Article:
“The GSA Office of General Counsel recognized that the President’s business interest in the lease raised issues under the U.S. Constitution that might cause a breach of the lease, yet chose not to address those issues,” said Inspector General Carol F. Ochoa. “As a result, GSA foreclosed an opportunity for an early resolution of these issues and instead certified compliance with a lease that is under a constitutional cloud.”

Neither the White House nor the Trump Organization has responded to interview requests.

“Today, the GSA OIG confirmed what we all knew: The Trump Administration is in violation of the Emoluments clauses of the United States Constitution,” said Rep. Gerry Connolly, D-Va., in a statement. “GSA’s decision to not consider whether the President’s business interest in the Old Post Office lease might be unconstitutional has enabled the President to line his pockets.”

Apart from the constitutional issues raised by Trump’s stake in the hotel, the building’s lease states that no “elected official of the Government … shall be admitted to share any part of this Lease, or any benefit that may arise therefrom.” Trump’s attorneys have argued that didn’t apply since he signed the lease before he was elected.

The emoluments clauses have produced several lawsuits during Trump’s presidential tenure. One of the lawsuits advancing through the legal system is from the attorneys general of Maryland and the District of Columbia, who argue the hotel enables Trump to profit illegally off his presidency. Subpoenas in that case went out last month, but Justice Department lawyers are asking an appeals court to block the lawsuit.

“If ’emoluments’ include an official’s gains from private business activities, the President’s interest in the lease raises at least potential constitutional issues. The Foreign Emoluments Clause becomes relevant if the hotel receives payments from or on behalf of foreign governments, or a foreign instrumentality, when its representatives stay or hold events at the hotel or otherwise use its services,” the inspector general’s report finds. “The Presidential Emoluments Clause becomes relevant if the United States or a State of the United States similarly pays for the use of the hotel’s services, or if Tenant receives other benefits from the government related to the hotel.”

The GSA inspector general recommends a legal review of the lease but stops short of suggesting it should be canceled.

Responding to the report, GSA General Counsel Jack St. John wrote in a memo that GSA made sure its contracting officer was allowed to make an impartial decision. He said the probe “found no undue influence, pressure or unwarranted involvement of any kind by anyone, including the Executive Office of the President and the Office of Management and Budget.”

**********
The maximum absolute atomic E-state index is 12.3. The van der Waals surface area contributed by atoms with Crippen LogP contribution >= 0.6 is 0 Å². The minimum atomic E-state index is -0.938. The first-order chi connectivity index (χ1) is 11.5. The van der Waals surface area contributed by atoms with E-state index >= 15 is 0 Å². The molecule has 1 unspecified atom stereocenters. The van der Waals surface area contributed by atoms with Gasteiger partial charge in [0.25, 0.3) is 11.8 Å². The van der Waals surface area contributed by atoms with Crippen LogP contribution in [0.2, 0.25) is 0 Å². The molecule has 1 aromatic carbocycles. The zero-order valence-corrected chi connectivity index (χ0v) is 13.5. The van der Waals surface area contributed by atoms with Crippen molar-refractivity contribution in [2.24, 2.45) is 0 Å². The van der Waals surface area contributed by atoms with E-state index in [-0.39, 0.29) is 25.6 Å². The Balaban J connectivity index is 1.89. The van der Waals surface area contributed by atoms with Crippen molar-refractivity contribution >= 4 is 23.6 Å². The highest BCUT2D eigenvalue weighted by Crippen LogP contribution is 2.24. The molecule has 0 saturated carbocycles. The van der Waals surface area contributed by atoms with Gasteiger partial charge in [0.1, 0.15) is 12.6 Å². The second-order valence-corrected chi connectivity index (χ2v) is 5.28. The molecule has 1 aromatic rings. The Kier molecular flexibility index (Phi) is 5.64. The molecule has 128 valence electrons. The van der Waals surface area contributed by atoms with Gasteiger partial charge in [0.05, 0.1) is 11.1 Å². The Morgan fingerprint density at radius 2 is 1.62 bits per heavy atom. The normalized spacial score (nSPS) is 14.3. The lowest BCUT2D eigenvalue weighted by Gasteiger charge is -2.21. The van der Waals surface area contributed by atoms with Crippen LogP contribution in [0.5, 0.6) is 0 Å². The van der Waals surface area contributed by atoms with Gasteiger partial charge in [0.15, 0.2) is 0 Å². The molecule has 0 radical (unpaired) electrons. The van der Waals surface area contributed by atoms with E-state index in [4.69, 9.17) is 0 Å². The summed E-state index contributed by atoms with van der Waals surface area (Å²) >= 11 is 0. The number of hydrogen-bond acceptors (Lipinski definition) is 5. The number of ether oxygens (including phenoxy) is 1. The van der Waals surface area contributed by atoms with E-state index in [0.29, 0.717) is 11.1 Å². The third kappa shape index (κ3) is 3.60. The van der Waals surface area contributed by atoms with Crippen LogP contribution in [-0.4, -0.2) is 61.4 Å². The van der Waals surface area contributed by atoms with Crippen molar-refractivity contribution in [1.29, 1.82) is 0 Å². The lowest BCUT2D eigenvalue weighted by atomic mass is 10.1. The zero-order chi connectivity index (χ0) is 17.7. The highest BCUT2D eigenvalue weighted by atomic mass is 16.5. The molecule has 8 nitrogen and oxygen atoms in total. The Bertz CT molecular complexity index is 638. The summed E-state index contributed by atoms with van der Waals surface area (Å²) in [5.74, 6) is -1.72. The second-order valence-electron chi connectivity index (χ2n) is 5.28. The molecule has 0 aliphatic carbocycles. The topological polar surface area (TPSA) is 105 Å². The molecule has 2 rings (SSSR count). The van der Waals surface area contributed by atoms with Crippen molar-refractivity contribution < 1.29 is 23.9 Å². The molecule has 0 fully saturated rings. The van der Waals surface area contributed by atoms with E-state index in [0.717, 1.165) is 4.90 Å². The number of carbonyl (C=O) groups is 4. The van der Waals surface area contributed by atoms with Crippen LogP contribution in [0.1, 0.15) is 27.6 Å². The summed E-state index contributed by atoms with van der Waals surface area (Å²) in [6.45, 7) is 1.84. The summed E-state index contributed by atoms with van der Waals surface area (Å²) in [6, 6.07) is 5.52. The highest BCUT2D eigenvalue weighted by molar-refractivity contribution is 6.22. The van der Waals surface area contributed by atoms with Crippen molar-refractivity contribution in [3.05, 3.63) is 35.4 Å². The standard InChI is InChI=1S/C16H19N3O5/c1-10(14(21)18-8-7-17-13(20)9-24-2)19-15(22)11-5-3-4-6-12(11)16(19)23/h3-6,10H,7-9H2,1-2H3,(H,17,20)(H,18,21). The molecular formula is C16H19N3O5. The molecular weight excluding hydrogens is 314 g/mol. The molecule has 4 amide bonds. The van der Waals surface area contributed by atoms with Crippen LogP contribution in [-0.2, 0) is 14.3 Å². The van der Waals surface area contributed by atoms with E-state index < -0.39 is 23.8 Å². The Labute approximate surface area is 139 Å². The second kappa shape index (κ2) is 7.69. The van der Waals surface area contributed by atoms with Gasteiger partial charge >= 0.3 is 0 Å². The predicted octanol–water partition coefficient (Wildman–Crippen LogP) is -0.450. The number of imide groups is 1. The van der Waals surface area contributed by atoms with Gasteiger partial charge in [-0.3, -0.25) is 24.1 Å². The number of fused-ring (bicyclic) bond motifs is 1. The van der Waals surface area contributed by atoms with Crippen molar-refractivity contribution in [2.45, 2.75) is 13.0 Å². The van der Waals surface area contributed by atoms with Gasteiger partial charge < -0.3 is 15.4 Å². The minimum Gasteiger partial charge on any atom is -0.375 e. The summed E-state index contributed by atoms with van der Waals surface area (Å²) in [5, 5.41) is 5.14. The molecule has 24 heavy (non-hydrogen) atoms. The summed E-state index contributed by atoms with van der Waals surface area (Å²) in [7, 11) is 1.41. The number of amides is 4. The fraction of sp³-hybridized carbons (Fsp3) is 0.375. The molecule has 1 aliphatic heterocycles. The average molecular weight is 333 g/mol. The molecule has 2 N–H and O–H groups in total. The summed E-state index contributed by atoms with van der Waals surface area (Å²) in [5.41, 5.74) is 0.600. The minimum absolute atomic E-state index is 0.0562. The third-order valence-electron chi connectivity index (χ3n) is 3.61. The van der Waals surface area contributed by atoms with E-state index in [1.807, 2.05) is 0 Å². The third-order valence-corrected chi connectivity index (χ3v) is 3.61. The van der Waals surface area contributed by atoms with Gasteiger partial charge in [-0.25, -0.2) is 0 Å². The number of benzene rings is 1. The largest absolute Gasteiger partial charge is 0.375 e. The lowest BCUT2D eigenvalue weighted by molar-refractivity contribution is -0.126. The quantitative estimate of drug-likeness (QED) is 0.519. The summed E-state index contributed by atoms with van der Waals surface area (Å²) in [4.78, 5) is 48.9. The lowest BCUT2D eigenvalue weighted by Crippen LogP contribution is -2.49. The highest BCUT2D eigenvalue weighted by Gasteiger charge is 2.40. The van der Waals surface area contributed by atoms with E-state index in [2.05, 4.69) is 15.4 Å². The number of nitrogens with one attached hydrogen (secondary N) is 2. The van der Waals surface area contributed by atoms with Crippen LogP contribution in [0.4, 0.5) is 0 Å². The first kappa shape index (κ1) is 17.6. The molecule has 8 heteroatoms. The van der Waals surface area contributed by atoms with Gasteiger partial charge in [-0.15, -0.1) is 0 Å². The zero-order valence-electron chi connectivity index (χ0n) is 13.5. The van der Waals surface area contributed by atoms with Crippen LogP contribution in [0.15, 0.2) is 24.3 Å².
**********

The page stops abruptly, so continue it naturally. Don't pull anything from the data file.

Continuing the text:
Steven Schooner, a professor of government procurement law at George Washington University, said it is unclear what effect the IG report will have. He told NPR the inspector general acknowledged GSA should have “done something, anything, other than pretend that one of the most high-profile, problematic, festering conflicts of interest imaginable did not exist.”

The Trump hotel has long been the center of scrutiny, as lobbyists, conservative allies and foreign officials frequently hold events there, raising questions about whether they are using the president’s business — which he still profits from — as a way of currying favor with his administration.

In two prominent cases of possible emoluments issues, the government of Saudi Arabia rented 500 rooms at the hotel early in 2017, housing and feeding U.S. veterans who had been recruited for a pro-Saudi lobbying campaign. And later that year, Maine’s then-Gov. Paul LePage, a Republican, spent four nights at the hotel; he was in D.C. lobbying the Trump administration to rescind a national park designation in Maine.

Washington Post story published Wednesday found that T-Mobile booked several rooms at the hotel for its top officials as they were seeking Trump administration approval of its $26 billion merger with Sprint.

And the historic clock tower in the building has remained operational with rangers from the National Park Service staffing it even as most other such historic sites have been shuttered during the continuing partial government shutdown.    Source


Encyclopedia Britannica
What is the Emoluments Clause?